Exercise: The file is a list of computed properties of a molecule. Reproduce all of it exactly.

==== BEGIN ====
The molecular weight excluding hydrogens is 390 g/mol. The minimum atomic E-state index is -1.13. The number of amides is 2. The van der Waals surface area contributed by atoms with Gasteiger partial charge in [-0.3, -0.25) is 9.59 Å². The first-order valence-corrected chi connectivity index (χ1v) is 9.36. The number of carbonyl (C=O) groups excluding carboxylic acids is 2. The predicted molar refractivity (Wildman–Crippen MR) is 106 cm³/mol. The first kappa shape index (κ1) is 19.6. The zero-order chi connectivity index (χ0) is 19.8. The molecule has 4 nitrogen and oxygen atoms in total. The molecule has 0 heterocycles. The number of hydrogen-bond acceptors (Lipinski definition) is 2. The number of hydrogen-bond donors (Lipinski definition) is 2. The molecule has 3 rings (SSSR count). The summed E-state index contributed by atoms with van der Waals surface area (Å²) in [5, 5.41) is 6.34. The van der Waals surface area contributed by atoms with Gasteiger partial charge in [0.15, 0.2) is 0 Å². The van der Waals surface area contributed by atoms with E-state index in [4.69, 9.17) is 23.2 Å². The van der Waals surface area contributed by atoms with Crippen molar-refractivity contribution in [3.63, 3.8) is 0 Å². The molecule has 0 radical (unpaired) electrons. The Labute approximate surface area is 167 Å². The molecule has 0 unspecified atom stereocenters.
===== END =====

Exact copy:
The molecular weight excluding hydrogens is 390 g/mol. The minimum atomic E-state index is -1.13. The number of amides is 2. The van der Waals surface area contributed by atoms with Gasteiger partial charge in [-0.3, -0.25) is 9.59 Å². The first-order valence-corrected chi connectivity index (χ1v) is 9.36. The number of carbonyl (C=O) groups excluding carboxylic acids is 2. The predicted molar refractivity (Wildman–Crippen MR) is 106 cm³/mol. The first kappa shape index (κ1) is 19.6. The zero-order chi connectivity index (χ0) is 19.8. The molecule has 4 nitrogen and oxygen atoms in total. The molecule has 0 heterocycles. The number of hydrogen-bond acceptors (Lipinski definition) is 2. The number of hydrogen-bond donors (Lipinski definition) is 2. The molecule has 3 rings (SSSR count). The summed E-state index contributed by atoms with van der Waals surface area (Å²) in [5, 5.41) is 6.34. The van der Waals surface area contributed by atoms with Gasteiger partial charge in [0.15, 0.2) is 0 Å². The van der Waals surface area contributed by atoms with E-state index in [4.69, 9.17) is 23.2 Å². The van der Waals surface area contributed by atoms with Crippen molar-refractivity contribution in [3.63, 3.8) is 0 Å². The molecule has 0 radical (unpaired) electrons. The Labute approximate surface area is 167 Å². The molecule has 0 unspecified atom stereocenters.